Summer Memory Songs

There’s a new playlist on my Spotify of songs I’ve listened to during previous summer. It’s a cool feature, but I’ve only been a Spotify subscriber for a couple of years. Unfortunately, the playlist was not an accurate representation of summer’s past.

Summer nostalgia might be easy for today’s youth, but we senior Millennials gotta dig into the memory cache for those songs that trigger peak summer nostalgia. Here’s a list of a few of my actual summer songs:

“Promise Me” – The Birthday Massacre

I used to frequent this Ruby Gloom forum in 10th grade (never watched the cartoon but I liked the goth chicks on the forum). One of the forums mentioned The Birthday Massacre and I was changed for life. This song is from their 2002 album Nothing and Nowhere.

I loved the new wave influences the low quality of the recording. The entire album is pure magic, but my personal favourite is “Promise Me” for its catchy opening and its vivid romantic lyrics. The line, “We will stumble home together as we did the night before” always rung through my teenage summer evening frolics. I didn’t drink back then, but I do have a lot of memories wandering the neighbourhood streets until the sun fell and the moon rose, bringing with it the relief of summer night breeze.

“Yesterday Never Tomorrows” – The Stills

The mid-00’s found me headed down a path of musical hipster-dom, and 2003 was when The Stills’ first album, Logic Will Break Your Heart came out. I feel like that was the epitome of what a Canadian hipster listened to back in the day. It’s still one of my favourite albums and one that I listened to often during this week in August of 2003 when we had one long week of rainy days right before school started up again. It was like absolute heaven, and I still listen to this album and still fondly remember that transition from summer to fall.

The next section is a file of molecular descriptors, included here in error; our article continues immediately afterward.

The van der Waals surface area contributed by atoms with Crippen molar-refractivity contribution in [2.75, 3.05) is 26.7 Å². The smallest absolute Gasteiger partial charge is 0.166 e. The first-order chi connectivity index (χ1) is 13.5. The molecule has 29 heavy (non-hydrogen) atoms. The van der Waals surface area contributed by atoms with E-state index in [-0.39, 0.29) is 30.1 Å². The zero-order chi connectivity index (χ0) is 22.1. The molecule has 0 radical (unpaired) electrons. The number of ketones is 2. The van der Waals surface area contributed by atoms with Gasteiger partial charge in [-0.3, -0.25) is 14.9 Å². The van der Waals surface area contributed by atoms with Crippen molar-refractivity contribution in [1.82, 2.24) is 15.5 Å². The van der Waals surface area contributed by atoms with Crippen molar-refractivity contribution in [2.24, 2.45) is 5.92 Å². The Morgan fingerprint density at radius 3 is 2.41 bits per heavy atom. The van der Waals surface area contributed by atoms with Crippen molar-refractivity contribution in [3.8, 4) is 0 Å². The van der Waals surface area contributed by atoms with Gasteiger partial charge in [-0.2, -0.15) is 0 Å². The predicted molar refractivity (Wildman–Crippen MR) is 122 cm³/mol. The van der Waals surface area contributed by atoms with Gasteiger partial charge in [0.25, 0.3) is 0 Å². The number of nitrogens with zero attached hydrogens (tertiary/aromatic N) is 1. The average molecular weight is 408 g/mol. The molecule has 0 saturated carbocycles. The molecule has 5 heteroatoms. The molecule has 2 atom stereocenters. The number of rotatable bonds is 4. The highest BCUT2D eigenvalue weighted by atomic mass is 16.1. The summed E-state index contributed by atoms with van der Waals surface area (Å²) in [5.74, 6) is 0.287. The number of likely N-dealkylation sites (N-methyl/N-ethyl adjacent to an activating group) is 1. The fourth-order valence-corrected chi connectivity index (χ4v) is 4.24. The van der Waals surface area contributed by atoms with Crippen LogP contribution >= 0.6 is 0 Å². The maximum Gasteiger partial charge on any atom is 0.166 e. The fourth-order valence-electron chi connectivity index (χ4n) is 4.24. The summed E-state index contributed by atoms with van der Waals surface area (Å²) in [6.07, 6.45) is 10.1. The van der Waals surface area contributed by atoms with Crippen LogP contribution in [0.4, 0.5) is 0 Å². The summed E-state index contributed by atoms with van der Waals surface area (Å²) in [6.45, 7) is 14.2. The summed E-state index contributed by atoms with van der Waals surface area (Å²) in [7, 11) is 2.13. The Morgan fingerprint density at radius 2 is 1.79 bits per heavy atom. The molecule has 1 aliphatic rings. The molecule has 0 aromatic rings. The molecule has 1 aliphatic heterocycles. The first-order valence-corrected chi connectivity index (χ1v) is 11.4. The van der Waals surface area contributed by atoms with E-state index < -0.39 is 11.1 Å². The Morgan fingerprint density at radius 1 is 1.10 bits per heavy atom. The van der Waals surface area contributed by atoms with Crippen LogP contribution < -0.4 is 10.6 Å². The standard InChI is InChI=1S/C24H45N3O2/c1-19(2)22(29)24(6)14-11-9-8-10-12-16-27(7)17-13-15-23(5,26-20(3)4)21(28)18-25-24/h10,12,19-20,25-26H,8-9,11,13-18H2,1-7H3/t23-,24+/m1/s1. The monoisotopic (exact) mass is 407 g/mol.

“Conspiracy” – Paramore

Back in 2005, PureVolume was this neat early-Spotify kind of site for emerging artists to promote themselves. I found a lot of great new music to listen to back then, (including Lady Gaga!) but Paramore was one of those bands that hit me. This was right smack dab in the middle of the emo music era and my dad even let me pre-order their debut album.

It didn’t come out early enough for me to bring their music on my first “adult” camping trip without any parent around. We made some great memories that summer, and my Paramore album was waiting for me when I returned home. I still have memories of that summer when I listen to All We Know Is Falling. It’s kind of like a coming-of-age album for me.

“Miracle” – Paramore

Paramore’s second album, RIOT!, came out in summer of 2007, which was right when my sister and I moved out of my parent’s house and into our own apartment. Honestly, I had a lot of spite for this album because it was called RIOT! in all caps with a bloody exclamation point, cashing in on all those high school emo vibes too late. Being 20 at the time, I was pretty much done with the emo stuff, but first single “Misery Business” aside (which is terrible), I can admit that there’s a lot in this album that I could appreciate. “Miracle” is the song that still springs a lot of nostalgia for that time, which was mainly walking to work listening to my iPod.